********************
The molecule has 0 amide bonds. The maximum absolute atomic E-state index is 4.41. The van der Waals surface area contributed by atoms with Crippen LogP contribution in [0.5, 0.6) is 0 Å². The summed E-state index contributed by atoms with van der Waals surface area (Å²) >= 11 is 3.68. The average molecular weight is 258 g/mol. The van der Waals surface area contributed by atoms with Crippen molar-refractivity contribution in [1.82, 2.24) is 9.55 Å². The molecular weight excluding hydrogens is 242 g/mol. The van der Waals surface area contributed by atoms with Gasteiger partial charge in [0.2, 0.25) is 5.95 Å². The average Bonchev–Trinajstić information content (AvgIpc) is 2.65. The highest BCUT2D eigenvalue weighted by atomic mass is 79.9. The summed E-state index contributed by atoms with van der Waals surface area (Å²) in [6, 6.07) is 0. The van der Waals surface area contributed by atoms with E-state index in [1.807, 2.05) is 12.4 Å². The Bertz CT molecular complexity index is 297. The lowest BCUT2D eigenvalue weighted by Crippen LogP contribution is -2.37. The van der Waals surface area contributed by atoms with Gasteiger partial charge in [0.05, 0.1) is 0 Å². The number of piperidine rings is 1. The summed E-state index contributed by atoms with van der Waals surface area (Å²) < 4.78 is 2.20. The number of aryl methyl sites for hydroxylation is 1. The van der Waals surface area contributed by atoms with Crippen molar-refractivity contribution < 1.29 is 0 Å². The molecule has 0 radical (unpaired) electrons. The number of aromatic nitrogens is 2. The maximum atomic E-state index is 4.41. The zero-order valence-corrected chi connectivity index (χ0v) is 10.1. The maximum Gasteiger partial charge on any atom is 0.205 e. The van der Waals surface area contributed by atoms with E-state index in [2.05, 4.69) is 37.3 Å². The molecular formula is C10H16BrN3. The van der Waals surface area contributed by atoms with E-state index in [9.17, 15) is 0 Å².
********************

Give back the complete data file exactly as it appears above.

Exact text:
The molecule has 0 amide bonds. The maximum absolute atomic E-state index is 4.41. The van der Waals surface area contributed by atoms with Crippen LogP contribution in [0.5, 0.6) is 0 Å². The summed E-state index contributed by atoms with van der Waals surface area (Å²) >= 11 is 3.68. The average molecular weight is 258 g/mol. The van der Waals surface area contributed by atoms with Crippen molar-refractivity contribution in [1.82, 2.24) is 9.55 Å². The molecular weight excluding hydrogens is 242 g/mol. The van der Waals surface area contributed by atoms with Gasteiger partial charge in [0.2, 0.25) is 5.95 Å². The average Bonchev–Trinajstić information content (AvgIpc) is 2.65. The highest BCUT2D eigenvalue weighted by atomic mass is 79.9. The summed E-state index contributed by atoms with van der Waals surface area (Å²) in [6, 6.07) is 0. The van der Waals surface area contributed by atoms with E-state index in [1.807, 2.05) is 12.4 Å². The Bertz CT molecular complexity index is 297. The lowest BCUT2D eigenvalue weighted by Crippen LogP contribution is -2.37. The van der Waals surface area contributed by atoms with Gasteiger partial charge in [0.05, 0.1) is 0 Å². The number of piperidine rings is 1. The summed E-state index contributed by atoms with van der Waals surface area (Å²) < 4.78 is 2.20. The number of aryl methyl sites for hydroxylation is 1. The van der Waals surface area contributed by atoms with Crippen molar-refractivity contribution < 1.29 is 0 Å². The molecule has 0 radical (unpaired) electrons. The number of aromatic nitrogens is 2. The maximum atomic E-state index is 4.41. The zero-order valence-corrected chi connectivity index (χ0v) is 10.1. The maximum Gasteiger partial charge on any atom is 0.205 e. The van der Waals surface area contributed by atoms with E-state index in [2.05, 4.69) is 37.3 Å². The molecular formula is C10H16BrN3. The van der Waals surface area contributed by atoms with E-state index in [9.17, 15) is 0 Å².